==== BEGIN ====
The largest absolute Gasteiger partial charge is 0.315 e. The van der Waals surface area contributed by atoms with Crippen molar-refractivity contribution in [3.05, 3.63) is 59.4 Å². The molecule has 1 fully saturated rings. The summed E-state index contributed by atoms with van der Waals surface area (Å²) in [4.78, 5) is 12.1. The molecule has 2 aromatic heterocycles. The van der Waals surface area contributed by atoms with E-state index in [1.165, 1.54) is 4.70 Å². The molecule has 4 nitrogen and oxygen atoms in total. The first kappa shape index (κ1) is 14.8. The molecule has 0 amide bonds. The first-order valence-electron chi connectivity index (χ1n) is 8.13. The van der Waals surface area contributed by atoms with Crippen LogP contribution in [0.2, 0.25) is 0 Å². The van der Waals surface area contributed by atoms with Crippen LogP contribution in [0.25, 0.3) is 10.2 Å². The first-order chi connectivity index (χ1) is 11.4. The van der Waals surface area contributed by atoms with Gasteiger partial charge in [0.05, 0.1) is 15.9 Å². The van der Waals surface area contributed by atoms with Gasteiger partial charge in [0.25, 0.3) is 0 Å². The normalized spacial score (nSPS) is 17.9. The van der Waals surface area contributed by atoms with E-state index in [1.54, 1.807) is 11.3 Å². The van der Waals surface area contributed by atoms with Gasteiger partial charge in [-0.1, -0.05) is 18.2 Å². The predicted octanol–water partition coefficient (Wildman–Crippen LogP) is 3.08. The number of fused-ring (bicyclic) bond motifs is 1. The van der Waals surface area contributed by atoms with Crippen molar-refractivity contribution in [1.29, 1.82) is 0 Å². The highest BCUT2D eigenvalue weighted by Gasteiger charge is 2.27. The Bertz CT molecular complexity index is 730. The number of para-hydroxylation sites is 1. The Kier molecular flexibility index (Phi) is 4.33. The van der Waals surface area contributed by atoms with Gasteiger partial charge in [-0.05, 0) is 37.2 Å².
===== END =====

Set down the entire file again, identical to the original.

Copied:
The largest absolute Gasteiger partial charge is 0.315 e. The van der Waals surface area contributed by atoms with Crippen molar-refractivity contribution in [3.05, 3.63) is 59.4 Å². The molecule has 1 fully saturated rings. The summed E-state index contributed by atoms with van der Waals surface area (Å²) in [4.78, 5) is 12.1. The molecule has 2 aromatic heterocycles. The van der Waals surface area contributed by atoms with E-state index in [1.165, 1.54) is 4.70 Å². The molecule has 4 nitrogen and oxygen atoms in total. The first kappa shape index (κ1) is 14.8. The molecule has 0 amide bonds. The first-order valence-electron chi connectivity index (χ1n) is 8.13. The van der Waals surface area contributed by atoms with Crippen LogP contribution in [0.2, 0.25) is 0 Å². The van der Waals surface area contributed by atoms with Crippen LogP contribution in [0.25, 0.3) is 10.2 Å². The first-order chi connectivity index (χ1) is 11.4. The van der Waals surface area contributed by atoms with Gasteiger partial charge in [0.05, 0.1) is 15.9 Å². The van der Waals surface area contributed by atoms with Gasteiger partial charge in [0.25, 0.3) is 0 Å². The normalized spacial score (nSPS) is 17.9. The van der Waals surface area contributed by atoms with E-state index in [1.54, 1.807) is 11.3 Å². The van der Waals surface area contributed by atoms with Gasteiger partial charge in [-0.1, -0.05) is 18.2 Å². The predicted octanol–water partition coefficient (Wildman–Crippen LogP) is 3.08. The number of fused-ring (bicyclic) bond motifs is 1. The van der Waals surface area contributed by atoms with Crippen molar-refractivity contribution in [1.29, 1.82) is 0 Å². The highest BCUT2D eigenvalue weighted by Gasteiger charge is 2.27. The Bertz CT molecular complexity index is 730. The number of para-hydroxylation sites is 1. The Kier molecular flexibility index (Phi) is 4.33. The van der Waals surface area contributed by atoms with Gasteiger partial charge in [-0.05, 0) is 37.2 Å².